The mandate initially exempted houses of worship but required compliance from religiously affiliated institutions such as Catholic hospitals and universities.
Dozens of plaintiffs, including some for-profit corporations, sued the Obama administration, arguing the mandate forced them to violate their religious beliefs. The Supreme Court ruled in a 2014 case brought by the arts-and-crafts chain Hobby Lobby that “closely held” companies could invoke religious objections to avoid covering contraception.
Obama administration officials engineered the workaround in response. Last year, the Supreme Court, short-handed after the death of Justice Antonin Scalia, sent back to lower courts a case about the legality of that arrangement.
As a presidential candidate, Mr. Trump pledged support for Catholics and evangelical Christians involved in the years-long litigation. In an October letter to the Catholic Leadership Conference, Mr. Trump called the rule an “onerous mandate” reflecting “a hostility to religious liberty you will never see in a Trump administration.”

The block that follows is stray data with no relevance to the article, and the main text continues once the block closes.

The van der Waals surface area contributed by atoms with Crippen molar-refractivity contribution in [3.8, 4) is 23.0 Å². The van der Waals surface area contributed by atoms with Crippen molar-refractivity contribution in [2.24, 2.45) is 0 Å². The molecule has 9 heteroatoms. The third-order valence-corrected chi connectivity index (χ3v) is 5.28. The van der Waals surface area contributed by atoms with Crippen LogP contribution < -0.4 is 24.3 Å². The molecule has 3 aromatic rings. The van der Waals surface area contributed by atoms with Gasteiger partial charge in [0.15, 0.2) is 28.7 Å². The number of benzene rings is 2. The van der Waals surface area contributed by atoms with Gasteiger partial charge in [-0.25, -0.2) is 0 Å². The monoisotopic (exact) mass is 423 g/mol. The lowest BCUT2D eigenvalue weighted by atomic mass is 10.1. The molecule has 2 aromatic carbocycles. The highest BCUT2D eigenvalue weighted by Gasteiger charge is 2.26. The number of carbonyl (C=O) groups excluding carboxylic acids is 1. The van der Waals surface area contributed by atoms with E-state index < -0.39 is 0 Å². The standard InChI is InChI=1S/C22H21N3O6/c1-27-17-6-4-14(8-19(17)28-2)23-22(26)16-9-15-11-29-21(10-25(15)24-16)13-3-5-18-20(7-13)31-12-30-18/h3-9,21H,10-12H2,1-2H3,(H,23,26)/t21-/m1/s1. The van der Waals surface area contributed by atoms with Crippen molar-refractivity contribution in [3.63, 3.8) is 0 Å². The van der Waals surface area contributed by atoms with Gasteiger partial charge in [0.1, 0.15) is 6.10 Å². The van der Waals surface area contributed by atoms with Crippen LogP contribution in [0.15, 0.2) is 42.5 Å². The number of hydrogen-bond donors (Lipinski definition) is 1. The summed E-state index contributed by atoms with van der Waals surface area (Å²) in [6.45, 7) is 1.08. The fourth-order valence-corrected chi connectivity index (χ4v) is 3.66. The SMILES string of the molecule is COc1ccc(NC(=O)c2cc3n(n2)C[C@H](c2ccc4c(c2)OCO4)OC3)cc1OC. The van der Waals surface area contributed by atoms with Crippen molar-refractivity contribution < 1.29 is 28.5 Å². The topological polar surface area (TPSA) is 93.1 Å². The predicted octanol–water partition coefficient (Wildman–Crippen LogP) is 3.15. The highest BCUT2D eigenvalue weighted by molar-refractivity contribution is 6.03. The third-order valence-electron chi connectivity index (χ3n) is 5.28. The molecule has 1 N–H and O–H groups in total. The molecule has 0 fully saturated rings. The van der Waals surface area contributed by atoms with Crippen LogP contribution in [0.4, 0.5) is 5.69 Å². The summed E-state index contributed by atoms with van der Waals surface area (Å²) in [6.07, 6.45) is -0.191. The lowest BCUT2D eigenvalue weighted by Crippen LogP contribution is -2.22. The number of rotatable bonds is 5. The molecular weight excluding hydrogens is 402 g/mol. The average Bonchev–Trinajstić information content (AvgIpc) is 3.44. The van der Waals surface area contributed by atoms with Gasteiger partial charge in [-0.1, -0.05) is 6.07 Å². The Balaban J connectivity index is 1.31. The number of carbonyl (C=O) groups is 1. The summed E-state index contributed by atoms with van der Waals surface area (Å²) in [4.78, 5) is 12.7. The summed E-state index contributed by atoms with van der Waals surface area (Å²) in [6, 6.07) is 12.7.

Many of the religious plaintiffs’ lawyers now serve in the Trump administration, including Solicitor General Noel Francisco, who argued for Catholic challengers in the Supreme Court. Matt Bowman, deputy general counsel of HHS, represented many of the evangelical Christian litigants.
The administration Friday issued two separate rules: one for religiously affiliated institutions such as Catholic hospitals, charities and universities, and another for nonreligious employers who voiced moral, rather than theological, objections to contraceptive coverage. The administration argued that because free or low-cost contraception was widely available through various means including government programs, there was no compelling need for the government to override religious beliefs.